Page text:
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ANOTHER DAY IN THE COUNTRY: Heirloom recipes

Another Day in the Country

© Another Day in the Country

Being someone who loves to cook, I’ve always been a recipe collector. Right now, in my file drawer, there’s a whole folder brim full of ideas for something yummy to cook that I’ve torn out of magazines that I read.

“Oh, that looks good,” I say to myself, especially if my tummy is growling with hunger, and I rip out the page “for later.”

Sometimes those bright ideas get translated into actual food; sometimes they remain a happy concept to riffle through when I’m hungry and “looking for something to make.”

My daughter often says to her young son, “What are you hungry for?” when it comes time to think about making their main meal of the day. She’s a good cook, but doesn’t really like to cook. For her it’s a job and not a joy. She likes the outcome. She sets a lovely table. She displays the food in all it’s glory, artfully presented, but she’d rather be doing something else.

“That’s my girl,” I say, shaking my head.

How could she not just love the art of cooking?

Every once in awhile she still calls and says, “Mom, what all do you put in your garden pasta?” or “Remember Cherokee Casserole that you used to make? What all was in it?”

Out of conversations like these, I decided that I was going to make a cookbook on one of these Internet websites where you can create your own books.

They had a wonderful template that I could use that included pictures. Half of the fun of a good cookbook is the pictures displaying the food; that’s what gets me really jazzed about cooking. I was excited.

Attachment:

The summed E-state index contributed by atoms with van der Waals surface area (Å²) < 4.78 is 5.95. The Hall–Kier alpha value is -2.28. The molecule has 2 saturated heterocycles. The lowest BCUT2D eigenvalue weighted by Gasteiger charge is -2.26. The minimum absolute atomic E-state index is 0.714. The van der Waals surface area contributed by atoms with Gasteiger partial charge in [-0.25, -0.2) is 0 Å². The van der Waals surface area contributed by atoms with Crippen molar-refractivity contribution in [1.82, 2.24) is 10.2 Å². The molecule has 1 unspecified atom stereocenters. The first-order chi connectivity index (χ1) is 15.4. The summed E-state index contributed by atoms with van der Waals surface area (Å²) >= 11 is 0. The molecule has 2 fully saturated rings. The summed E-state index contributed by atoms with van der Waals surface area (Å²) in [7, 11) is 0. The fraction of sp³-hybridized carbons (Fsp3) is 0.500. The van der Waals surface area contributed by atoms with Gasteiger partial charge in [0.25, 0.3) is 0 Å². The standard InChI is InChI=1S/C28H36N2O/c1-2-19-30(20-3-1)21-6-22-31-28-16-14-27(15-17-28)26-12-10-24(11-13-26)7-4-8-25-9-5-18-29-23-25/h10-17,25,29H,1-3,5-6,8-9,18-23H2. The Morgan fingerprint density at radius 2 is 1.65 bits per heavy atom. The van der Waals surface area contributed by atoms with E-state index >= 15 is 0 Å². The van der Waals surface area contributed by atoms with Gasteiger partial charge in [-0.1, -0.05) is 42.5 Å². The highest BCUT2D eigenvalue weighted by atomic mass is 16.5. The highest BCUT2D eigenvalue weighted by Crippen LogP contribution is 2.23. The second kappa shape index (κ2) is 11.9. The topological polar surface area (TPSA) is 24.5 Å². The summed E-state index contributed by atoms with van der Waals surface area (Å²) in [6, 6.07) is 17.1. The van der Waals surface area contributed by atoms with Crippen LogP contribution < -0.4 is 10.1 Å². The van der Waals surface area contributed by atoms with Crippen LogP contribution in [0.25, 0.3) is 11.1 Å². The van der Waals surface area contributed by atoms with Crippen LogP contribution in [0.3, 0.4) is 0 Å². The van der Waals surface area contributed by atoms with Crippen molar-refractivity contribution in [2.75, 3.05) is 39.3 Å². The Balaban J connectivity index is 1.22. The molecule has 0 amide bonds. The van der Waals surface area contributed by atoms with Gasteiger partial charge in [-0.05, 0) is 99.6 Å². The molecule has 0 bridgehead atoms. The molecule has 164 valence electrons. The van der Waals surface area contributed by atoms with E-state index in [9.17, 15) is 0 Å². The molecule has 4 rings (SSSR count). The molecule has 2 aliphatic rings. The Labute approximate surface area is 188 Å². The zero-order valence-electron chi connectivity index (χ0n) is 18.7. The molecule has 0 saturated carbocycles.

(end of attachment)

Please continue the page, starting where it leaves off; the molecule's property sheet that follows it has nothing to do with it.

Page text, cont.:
I dragged out my old recipe box and started going through it. Most of the food concoctions I’d long-ago memorized if they were any good at all. Enough repetition and you’ve got that recipe down!

Then I pulled the binder off the shelf where in the 1960s (yes, I said 1960s) I’d carefully clipped out all those magazine recipes that I wanted to try and glued them on blank pages in this binder. The glue was definitely not acid-free and everything was coming loose; but I still used this notebook on special occasions for things like tamales and the recipe for a real, authentic, Orange Julius.

My “Heirloom Recipe Book” was beginning to take shape. The particular program I was using allows 110 pages in a book. That seemed like a lot of pages at the beginning, but when you start considering pages for pictures and headings, I began to run out of room.

Cherokee Casserole got pulled, partly because I hadn’t made it in years. I actually entered the recipe in my book, but I needed a picture, so I was going to have to make it. When I considered what it all called for including Minute Rice, American cheese, and a can of mushroom soup, I began having doubts.

Who was going to eat this concoction? Not my sister. Not really me, either. We’ve changed our eating habits through the years. Casseroles are few and far between, so, I pulled that recipe.

In the back of my recipe book I made up a section called “Forgotten Skills,” which includes lots of details on how to make sauerkraut and instructions for brewing your own root beer.

My young cousin, Kristina, said to me, “Aren’t there more things you could put in that section?”

“Probably so,” I laughed, “but it goes beyond the realm of a cookbook.”

As I proofread my cookbook, on another day in the country, I reminisce about the folk who passed on their recipes to me. There’s Mom’s cinnamon roll dough which we also used for making kolaches that I’d always associated with my very German grandma, only to discover these rolls had a proud Bohemian origin when I moved back to Ramona.

There’s “Orvell’s Jello Ribbon” recipe that she always made for holidays and takes an age to concoct; but it’s now my tradition at Thanksgiving, too. There’s “Renie’s Crazy Cake” that I get hungry for, and even “Korean Bibimbap,” thanks to my son-in-law. It’s my heirloom cookbook melting pot for posterity!

Last modified April 13, 2017

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